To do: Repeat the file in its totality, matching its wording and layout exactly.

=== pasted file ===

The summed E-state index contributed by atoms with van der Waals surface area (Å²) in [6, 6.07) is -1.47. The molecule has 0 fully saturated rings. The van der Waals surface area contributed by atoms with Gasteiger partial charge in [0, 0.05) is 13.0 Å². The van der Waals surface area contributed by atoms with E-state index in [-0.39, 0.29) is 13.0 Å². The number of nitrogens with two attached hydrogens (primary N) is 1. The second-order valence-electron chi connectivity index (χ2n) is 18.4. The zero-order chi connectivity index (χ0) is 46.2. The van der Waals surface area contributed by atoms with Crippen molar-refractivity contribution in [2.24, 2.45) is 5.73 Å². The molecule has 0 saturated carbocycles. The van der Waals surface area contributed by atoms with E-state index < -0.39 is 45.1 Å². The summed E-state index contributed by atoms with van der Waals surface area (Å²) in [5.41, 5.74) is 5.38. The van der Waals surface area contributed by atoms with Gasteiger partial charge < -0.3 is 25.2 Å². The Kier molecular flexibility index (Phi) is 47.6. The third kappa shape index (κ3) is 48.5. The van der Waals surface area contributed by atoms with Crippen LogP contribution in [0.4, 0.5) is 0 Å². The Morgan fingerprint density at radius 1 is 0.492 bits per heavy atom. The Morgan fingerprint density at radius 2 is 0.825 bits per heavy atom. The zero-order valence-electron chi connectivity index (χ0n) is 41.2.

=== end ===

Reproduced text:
The summed E-state index contributed by atoms with van der Waals surface area (Å²) in [6, 6.07) is -1.47. The molecule has 0 fully saturated rings. The van der Waals surface area contributed by atoms with Gasteiger partial charge in [0, 0.05) is 13.0 Å². The van der Waals surface area contributed by atoms with E-state index in [-0.39, 0.29) is 13.0 Å². The number of nitrogens with two attached hydrogens (primary N) is 1. The second-order valence-electron chi connectivity index (χ2n) is 18.4. The zero-order chi connectivity index (χ0) is 46.2. The van der Waals surface area contributed by atoms with Crippen molar-refractivity contribution in [2.24, 2.45) is 5.73 Å². The molecule has 0 saturated carbocycles. The van der Waals surface area contributed by atoms with E-state index < -0.39 is 45.1 Å². The summed E-state index contributed by atoms with van der Waals surface area (Å²) in [5.41, 5.74) is 5.38. The van der Waals surface area contributed by atoms with Gasteiger partial charge < -0.3 is 25.2 Å². The Kier molecular flexibility index (Phi) is 47.6. The third kappa shape index (κ3) is 48.5. The van der Waals surface area contributed by atoms with Crippen LogP contribution in [0.4, 0.5) is 0 Å². The Morgan fingerprint density at radius 1 is 0.492 bits per heavy atom. The Morgan fingerprint density at radius 2 is 0.825 bits per heavy atom. The zero-order valence-electron chi connectivity index (χ0n) is 41.2.